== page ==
Google I/O: From AI Overviews to Gemini, what was announced?

Generative AI poses no threat to Search business, Google chief says

Google, which has attracted backlash over its AI applications in the past, said it is putting its safety teams at the centre of new development. AFP
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Alphabet-owned Google, which announced several new generative artificial intelligence capabilities on Tuesday, said the new technology will not cannibalise its multi-billion-dollar Search business, but rather augment it, boosting result relevance.

Chief executive Sundar Pichai said it is unlikely that Google’s generative AI tool Gemini, previously known as Bard, could jeopardise its highly-profitable existing product.

“From day one, how we have approached everything and the same thing we do going through this moment is to stay focused on users, meet them as their needs evolve … and we are seeing that people are responding and engaging with our products more,” Mr Pichai said at a media event.

“Across Search and Gemini, we are excited as we can expand the use cases, help users with more complex questions. I view all that as a net positive and feel like this is the moment of growth and opportunity and not the other way around.”

Google Search and related businesses accounted for more than 57 per cent of the company’s total sales in the first quarter of this year. It added nearly $46.2 billion to overall revenue, 14 per cent more on an annual basis.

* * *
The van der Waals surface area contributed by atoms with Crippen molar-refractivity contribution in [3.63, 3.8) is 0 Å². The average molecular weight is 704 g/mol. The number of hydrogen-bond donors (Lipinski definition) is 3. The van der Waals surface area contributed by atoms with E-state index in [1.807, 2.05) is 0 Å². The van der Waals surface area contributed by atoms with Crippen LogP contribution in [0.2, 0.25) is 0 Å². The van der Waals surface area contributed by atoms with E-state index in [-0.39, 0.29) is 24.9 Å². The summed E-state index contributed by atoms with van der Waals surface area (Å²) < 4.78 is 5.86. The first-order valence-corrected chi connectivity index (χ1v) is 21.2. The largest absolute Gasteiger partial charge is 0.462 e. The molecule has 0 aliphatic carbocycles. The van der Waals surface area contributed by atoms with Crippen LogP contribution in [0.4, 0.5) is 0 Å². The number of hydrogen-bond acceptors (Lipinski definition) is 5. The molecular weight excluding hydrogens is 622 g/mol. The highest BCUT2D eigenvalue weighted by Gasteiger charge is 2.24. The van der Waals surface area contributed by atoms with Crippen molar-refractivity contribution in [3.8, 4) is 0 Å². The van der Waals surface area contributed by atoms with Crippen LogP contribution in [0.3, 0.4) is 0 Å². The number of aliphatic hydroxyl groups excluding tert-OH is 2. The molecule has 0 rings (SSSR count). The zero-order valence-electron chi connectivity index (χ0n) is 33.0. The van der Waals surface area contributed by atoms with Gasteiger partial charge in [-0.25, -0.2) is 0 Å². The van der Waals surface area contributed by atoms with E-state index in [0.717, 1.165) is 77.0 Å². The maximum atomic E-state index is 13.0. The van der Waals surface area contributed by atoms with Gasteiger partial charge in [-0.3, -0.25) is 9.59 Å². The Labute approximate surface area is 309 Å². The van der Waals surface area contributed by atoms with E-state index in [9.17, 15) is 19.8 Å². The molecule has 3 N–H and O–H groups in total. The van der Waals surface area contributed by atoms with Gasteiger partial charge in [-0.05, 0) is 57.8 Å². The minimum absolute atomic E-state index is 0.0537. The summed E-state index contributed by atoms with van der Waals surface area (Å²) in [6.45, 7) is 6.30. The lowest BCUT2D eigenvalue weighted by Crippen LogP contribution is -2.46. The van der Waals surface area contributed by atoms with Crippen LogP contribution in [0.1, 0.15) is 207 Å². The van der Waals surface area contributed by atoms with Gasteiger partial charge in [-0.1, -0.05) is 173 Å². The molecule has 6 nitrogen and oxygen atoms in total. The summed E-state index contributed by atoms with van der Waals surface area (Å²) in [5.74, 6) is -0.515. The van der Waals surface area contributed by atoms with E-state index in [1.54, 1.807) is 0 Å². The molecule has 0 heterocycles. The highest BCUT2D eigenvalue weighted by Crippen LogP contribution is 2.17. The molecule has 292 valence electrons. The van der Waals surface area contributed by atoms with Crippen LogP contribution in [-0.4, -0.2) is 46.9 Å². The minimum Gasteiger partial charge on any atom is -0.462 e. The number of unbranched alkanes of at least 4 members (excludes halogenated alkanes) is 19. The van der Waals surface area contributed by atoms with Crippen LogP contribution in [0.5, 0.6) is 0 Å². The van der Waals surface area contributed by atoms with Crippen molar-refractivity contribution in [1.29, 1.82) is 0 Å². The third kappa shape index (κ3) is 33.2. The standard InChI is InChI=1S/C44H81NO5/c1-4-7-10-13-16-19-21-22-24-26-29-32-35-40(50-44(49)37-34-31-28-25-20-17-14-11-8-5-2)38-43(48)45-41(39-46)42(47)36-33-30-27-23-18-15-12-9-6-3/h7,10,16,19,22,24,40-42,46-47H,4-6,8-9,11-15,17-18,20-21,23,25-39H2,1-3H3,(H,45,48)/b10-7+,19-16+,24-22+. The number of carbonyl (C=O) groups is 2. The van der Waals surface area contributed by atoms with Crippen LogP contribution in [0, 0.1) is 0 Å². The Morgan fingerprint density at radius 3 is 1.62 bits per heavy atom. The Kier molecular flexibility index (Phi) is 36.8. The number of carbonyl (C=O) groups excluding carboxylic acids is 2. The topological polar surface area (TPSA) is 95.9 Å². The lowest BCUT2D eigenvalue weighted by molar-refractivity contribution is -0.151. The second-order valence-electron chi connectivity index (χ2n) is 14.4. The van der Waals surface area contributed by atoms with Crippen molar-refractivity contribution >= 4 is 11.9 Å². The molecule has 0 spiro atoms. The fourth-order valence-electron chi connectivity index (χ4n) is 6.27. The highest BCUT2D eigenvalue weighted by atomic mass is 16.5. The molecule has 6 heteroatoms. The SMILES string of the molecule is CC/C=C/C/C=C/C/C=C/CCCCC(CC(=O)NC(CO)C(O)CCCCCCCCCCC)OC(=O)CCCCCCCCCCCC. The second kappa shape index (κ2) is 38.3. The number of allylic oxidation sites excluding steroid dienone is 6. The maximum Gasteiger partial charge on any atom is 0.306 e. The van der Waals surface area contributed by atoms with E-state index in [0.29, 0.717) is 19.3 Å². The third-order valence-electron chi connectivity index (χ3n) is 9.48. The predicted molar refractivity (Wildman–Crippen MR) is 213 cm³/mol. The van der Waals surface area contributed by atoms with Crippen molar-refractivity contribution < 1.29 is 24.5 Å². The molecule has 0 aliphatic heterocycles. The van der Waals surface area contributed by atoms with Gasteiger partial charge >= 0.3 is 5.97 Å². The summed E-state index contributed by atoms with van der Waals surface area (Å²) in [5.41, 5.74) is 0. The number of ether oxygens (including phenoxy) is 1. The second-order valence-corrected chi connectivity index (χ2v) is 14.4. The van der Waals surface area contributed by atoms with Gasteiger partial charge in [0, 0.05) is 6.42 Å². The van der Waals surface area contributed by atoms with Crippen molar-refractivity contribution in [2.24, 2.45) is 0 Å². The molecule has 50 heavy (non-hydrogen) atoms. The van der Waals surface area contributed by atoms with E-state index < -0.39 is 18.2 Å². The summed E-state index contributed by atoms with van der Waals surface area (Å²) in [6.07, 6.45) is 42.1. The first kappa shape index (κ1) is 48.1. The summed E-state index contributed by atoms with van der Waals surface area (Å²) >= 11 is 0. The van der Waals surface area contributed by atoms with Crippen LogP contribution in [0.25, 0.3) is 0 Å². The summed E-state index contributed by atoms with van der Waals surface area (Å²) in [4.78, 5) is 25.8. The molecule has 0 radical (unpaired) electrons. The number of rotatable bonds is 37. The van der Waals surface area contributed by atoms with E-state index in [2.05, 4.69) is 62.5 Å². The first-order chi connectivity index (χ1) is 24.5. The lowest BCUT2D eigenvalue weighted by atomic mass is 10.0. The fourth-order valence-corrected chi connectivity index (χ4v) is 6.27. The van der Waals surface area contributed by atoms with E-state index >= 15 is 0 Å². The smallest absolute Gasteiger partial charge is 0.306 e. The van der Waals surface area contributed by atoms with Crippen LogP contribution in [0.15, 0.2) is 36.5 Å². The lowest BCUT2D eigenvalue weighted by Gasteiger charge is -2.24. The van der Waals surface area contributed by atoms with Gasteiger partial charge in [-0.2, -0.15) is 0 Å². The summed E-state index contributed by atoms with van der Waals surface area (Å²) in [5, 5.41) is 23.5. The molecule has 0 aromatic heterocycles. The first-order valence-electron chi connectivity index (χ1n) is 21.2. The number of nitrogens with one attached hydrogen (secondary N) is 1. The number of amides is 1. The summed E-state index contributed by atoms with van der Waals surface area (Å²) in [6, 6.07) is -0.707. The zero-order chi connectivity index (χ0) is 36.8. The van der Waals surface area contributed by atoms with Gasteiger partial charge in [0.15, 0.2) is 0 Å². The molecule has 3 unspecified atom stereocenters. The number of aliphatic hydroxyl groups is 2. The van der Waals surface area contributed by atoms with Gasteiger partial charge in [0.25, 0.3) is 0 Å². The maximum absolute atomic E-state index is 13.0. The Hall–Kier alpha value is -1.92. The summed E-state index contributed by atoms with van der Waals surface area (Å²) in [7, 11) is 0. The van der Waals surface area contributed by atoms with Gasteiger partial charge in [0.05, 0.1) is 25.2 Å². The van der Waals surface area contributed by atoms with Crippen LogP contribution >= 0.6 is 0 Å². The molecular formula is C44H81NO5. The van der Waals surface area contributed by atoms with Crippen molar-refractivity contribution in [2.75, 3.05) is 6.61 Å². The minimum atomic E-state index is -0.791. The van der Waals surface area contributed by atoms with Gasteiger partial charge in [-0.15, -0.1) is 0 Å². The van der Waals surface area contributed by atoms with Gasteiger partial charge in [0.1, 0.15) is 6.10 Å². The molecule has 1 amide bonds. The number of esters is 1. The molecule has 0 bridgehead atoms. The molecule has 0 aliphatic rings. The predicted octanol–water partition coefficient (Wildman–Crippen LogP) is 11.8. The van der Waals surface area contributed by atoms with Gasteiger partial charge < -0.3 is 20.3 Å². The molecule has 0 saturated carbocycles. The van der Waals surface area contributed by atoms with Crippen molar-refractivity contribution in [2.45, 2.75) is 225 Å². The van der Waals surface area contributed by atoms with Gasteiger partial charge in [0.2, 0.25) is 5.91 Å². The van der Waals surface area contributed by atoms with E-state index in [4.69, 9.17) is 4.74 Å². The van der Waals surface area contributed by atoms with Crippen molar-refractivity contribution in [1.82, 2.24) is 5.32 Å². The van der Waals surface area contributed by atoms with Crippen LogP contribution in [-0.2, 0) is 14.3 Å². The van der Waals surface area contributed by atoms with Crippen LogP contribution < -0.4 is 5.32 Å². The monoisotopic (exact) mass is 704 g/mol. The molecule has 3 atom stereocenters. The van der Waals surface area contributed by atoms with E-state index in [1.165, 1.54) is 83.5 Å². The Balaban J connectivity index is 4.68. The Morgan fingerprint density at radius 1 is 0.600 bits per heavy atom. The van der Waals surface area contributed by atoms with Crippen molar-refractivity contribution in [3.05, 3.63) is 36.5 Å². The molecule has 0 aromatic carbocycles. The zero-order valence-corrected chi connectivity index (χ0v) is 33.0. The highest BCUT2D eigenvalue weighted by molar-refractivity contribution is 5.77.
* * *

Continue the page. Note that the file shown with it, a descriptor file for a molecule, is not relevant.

But Gemini has yet to show any significant contribution to the company's sales.

The company announced various new AI features and products during its annual Google I/O conference at its headquarters in Mountain View, California, on Tuesday.

Following the announcements, Alphabet's shares were slightly up, trading at $171.84 at 11.50pm in the UAE on Tuesday, giving the company a market value of $2.11 trillion.

Gemini 1.5 Flash: 'cost-efficient' model

Google introduced Gemini 1.5 Flash, its latest generative AI model that’s sleeker than previous versions and designed to be faster and more efficient.

The new variant is optimised for “high-volume, high-frequency tasks at scale and is more cost-efficient”, said Demis Hassabis, chief executive of Google DeepMind.

The lighter weight allows 1.5 Flash to do multimodal reasoning across vast amounts of information, perform quick summarisation, chat applications, and data extraction from long documents and tables.

It is trained by its predecessor 1.5 Pro, through a process called distillation, where the “most essential knowledge and skills from a larger model are transferred to a smaller, more efficient model”, Mr Hassabis said.

In December, Google launched its first multimodal model, Gemini 1.0, in three sizes – ultra, pro and nano.

That was followed by an enhanced version 1.5 Pro with a one million token context window. The latest 1.5 Flash is trained on up to a two million token context window.

In natural language processing, a token refers to a single word or character.

“We are really pushing the frontiers here and we are making progress towards the ultimate goal of an infinite context window,” Mr Pichai said.

Next generation of open models

Google also unveiled Gemma 2, its next generation of open-source models that can be accessed by developers globally through various platforms. The company said the aim is to build AI innovation more “responsibly”.

First announced in February, Gemma is built through the same research and technology used to create Gemini, which is a closed AI model.

Google and Microsoft-backed OpenAI, the two frontrunners in the generative AI field, have predominantly maintained shut foundational models, expressing concern that large language models could be manipulated to spread misinformation or other potentially dangerous content.